Trish Doller’s In a Perfect World is a beautifully told story about Caroline, who moves to Cairo the summer before Senior year after her mother accepts a job offer from her dream company. With a beautiful cover and an intriguing premise, I knew I would be in for a treat, but I did not expect to find such a moving story full of romance and important social themes.
The first person narrative is absolutely wonderful and Doller does a spectacular job expressing and illustrating Caroline’s discomfort and ignorance with extreme care. Caroline’s objections to and eventual understanding of Egypt’s political, religious, and social climates never veer into offensive territory, and she demonstrates considerable growth and development over the course of the novel. Speaking of, Egypt comes to life thanks to Doller’s lovely and vivid descriptions. She covers a lot within the span of the story, and every setting is as lively as the one before it.
But it’s Doller’s skillful and sensitive exploration of the political and religious differences between Caroline and her new surroundings that impressed me the most. While I’m neither of Egyptian descent nor of Islamic affiliation and therefore can’t comment on the authenticity and accuracy of the perspectives displayed here, I truly feel that Doller has written an authentic, honest, and well-researched and developed depiction. It made me curious and hungry to learn more, which, in my book, means she succeeded in her storytelling.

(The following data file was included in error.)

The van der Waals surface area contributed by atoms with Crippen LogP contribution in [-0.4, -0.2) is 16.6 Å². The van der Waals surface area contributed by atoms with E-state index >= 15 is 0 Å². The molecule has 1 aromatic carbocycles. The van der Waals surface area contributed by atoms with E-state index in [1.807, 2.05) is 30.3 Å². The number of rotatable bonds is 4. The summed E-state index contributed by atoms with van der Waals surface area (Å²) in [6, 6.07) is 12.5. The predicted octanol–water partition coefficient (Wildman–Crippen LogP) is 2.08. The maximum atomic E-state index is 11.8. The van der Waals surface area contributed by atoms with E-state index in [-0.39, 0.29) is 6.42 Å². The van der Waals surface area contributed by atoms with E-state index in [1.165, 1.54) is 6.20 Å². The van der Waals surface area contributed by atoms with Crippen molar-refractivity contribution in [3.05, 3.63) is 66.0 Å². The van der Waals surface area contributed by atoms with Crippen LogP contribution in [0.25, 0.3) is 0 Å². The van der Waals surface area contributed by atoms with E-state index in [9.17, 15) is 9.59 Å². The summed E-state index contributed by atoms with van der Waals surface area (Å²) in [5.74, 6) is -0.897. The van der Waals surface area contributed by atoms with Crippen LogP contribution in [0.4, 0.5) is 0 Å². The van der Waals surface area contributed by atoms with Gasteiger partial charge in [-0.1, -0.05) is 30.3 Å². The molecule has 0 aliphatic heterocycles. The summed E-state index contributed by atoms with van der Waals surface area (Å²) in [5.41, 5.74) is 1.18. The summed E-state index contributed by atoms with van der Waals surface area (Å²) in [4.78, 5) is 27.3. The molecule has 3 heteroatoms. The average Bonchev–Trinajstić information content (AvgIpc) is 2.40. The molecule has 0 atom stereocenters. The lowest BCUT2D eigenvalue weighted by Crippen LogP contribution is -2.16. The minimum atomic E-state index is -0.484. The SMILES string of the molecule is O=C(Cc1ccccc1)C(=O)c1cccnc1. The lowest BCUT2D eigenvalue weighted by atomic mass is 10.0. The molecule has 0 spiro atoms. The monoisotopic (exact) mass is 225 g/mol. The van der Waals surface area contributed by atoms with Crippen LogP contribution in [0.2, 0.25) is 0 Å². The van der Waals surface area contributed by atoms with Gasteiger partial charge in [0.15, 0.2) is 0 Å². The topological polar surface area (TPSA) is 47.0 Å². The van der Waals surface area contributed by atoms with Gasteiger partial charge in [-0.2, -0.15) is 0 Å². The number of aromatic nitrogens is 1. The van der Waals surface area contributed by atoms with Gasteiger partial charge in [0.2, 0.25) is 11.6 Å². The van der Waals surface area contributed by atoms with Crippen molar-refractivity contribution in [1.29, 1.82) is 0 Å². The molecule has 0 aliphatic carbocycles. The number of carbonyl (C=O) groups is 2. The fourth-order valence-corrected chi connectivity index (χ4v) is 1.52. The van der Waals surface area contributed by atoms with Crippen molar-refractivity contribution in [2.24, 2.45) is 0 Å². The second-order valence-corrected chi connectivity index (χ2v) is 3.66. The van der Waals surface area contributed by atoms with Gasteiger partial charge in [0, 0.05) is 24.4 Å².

And I’d be remiss if I didn’t mention the romance! It’s somewhat of a slow burn, but in the best way possible. Caroline and Adam are absolutely adorable together, and readers will quickly swoon over Adam’s thoughtfulness and drive.
Overall, In a Perfect World is a charming and vivid novel that is as sensitive as it is beautiful. A definite and important must-read!